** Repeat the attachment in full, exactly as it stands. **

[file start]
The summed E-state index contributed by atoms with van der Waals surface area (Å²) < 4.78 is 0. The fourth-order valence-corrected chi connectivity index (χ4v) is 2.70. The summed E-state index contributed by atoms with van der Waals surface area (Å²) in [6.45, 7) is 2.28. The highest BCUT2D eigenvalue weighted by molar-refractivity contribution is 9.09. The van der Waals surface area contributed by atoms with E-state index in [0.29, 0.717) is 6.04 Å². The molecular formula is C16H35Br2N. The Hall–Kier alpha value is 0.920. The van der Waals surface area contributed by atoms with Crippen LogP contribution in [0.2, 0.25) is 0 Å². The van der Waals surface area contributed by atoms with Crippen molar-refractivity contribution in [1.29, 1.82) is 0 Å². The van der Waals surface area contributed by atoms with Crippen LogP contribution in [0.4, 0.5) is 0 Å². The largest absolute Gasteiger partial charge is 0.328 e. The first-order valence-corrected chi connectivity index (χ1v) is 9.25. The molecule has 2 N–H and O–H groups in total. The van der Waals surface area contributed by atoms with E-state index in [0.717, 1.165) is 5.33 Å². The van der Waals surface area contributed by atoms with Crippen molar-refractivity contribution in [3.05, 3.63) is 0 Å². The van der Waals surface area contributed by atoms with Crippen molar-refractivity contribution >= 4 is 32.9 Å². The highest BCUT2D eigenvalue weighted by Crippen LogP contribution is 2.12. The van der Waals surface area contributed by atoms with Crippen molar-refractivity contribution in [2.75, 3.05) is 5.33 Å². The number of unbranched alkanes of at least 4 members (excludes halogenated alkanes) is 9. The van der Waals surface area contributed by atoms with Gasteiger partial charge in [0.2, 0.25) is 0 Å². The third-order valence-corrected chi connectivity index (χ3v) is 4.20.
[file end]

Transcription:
The summed E-state index contributed by atoms with van der Waals surface area (Å²) < 4.78 is 0. The fourth-order valence-corrected chi connectivity index (χ4v) is 2.70. The summed E-state index contributed by atoms with van der Waals surface area (Å²) in [6.45, 7) is 2.28. The highest BCUT2D eigenvalue weighted by molar-refractivity contribution is 9.09. The van der Waals surface area contributed by atoms with E-state index in [0.29, 0.717) is 6.04 Å². The molecular formula is C16H35Br2N. The Hall–Kier alpha value is 0.920. The van der Waals surface area contributed by atoms with Crippen LogP contribution in [0.2, 0.25) is 0 Å². The van der Waals surface area contributed by atoms with Crippen molar-refractivity contribution in [1.29, 1.82) is 0 Å². The van der Waals surface area contributed by atoms with Crippen LogP contribution in [0.4, 0.5) is 0 Å². The largest absolute Gasteiger partial charge is 0.328 e. The first-order valence-corrected chi connectivity index (χ1v) is 9.25. The molecule has 2 N–H and O–H groups in total. The van der Waals surface area contributed by atoms with E-state index in [0.717, 1.165) is 5.33 Å². The van der Waals surface area contributed by atoms with Crippen molar-refractivity contribution in [3.05, 3.63) is 0 Å². The van der Waals surface area contributed by atoms with Crippen molar-refractivity contribution >= 4 is 32.9 Å². The highest BCUT2D eigenvalue weighted by Crippen LogP contribution is 2.12. The van der Waals surface area contributed by atoms with Crippen molar-refractivity contribution in [2.75, 3.05) is 5.33 Å². The number of unbranched alkanes of at least 4 members (excludes halogenated alkanes) is 9. The van der Waals surface area contributed by atoms with Gasteiger partial charge in [0.2, 0.25) is 0 Å². The third-order valence-corrected chi connectivity index (χ3v) is 4.20.